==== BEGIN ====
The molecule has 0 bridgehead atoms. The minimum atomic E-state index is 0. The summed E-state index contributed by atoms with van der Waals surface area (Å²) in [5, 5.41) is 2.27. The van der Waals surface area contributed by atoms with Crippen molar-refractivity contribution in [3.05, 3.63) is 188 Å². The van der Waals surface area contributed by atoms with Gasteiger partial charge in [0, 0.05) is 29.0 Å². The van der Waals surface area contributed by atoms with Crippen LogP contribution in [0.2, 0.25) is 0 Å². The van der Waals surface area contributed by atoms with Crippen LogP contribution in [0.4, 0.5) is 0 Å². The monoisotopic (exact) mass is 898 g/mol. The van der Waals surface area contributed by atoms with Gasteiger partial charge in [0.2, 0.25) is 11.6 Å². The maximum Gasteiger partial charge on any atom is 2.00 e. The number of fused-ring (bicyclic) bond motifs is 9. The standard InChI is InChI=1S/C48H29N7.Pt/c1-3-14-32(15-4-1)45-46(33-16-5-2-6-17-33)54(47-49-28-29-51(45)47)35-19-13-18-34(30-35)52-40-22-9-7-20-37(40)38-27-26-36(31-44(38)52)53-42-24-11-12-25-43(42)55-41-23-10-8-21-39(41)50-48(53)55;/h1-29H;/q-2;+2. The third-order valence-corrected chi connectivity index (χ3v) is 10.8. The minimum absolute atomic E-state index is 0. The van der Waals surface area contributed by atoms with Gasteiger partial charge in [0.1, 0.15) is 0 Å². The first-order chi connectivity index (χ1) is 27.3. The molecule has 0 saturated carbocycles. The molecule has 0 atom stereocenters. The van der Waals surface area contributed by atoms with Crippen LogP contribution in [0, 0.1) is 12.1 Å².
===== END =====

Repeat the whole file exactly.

The molecule has 0 bridgehead atoms. The minimum atomic E-state index is 0. The summed E-state index contributed by atoms with van der Waals surface area (Å²) in [5, 5.41) is 2.27. The van der Waals surface area contributed by atoms with Crippen molar-refractivity contribution in [3.05, 3.63) is 188 Å². The van der Waals surface area contributed by atoms with Gasteiger partial charge in [0, 0.05) is 29.0 Å². The van der Waals surface area contributed by atoms with Crippen LogP contribution in [0.2, 0.25) is 0 Å². The van der Waals surface area contributed by atoms with Crippen LogP contribution in [0.4, 0.5) is 0 Å². The monoisotopic (exact) mass is 898 g/mol. The van der Waals surface area contributed by atoms with Gasteiger partial charge in [0.2, 0.25) is 11.6 Å². The maximum Gasteiger partial charge on any atom is 2.00 e. The number of fused-ring (bicyclic) bond motifs is 9. The standard InChI is InChI=1S/C48H29N7.Pt/c1-3-14-32(15-4-1)45-46(33-16-5-2-6-17-33)54(47-49-28-29-51(45)47)35-19-13-18-34(30-35)52-40-22-9-7-20-37(40)38-27-26-36(31-44(38)52)53-42-24-11-12-25-43(42)55-41-23-10-8-21-39(41)50-48(53)55;/h1-29H;/q-2;+2. The third-order valence-corrected chi connectivity index (χ3v) is 10.8. The minimum absolute atomic E-state index is 0. The van der Waals surface area contributed by atoms with Gasteiger partial charge in [0.1, 0.15) is 0 Å². The first-order chi connectivity index (χ1) is 27.3. The molecule has 0 saturated carbocycles. The molecule has 0 atom stereocenters. The van der Waals surface area contributed by atoms with Crippen LogP contribution in [0, 0.1) is 12.1 Å².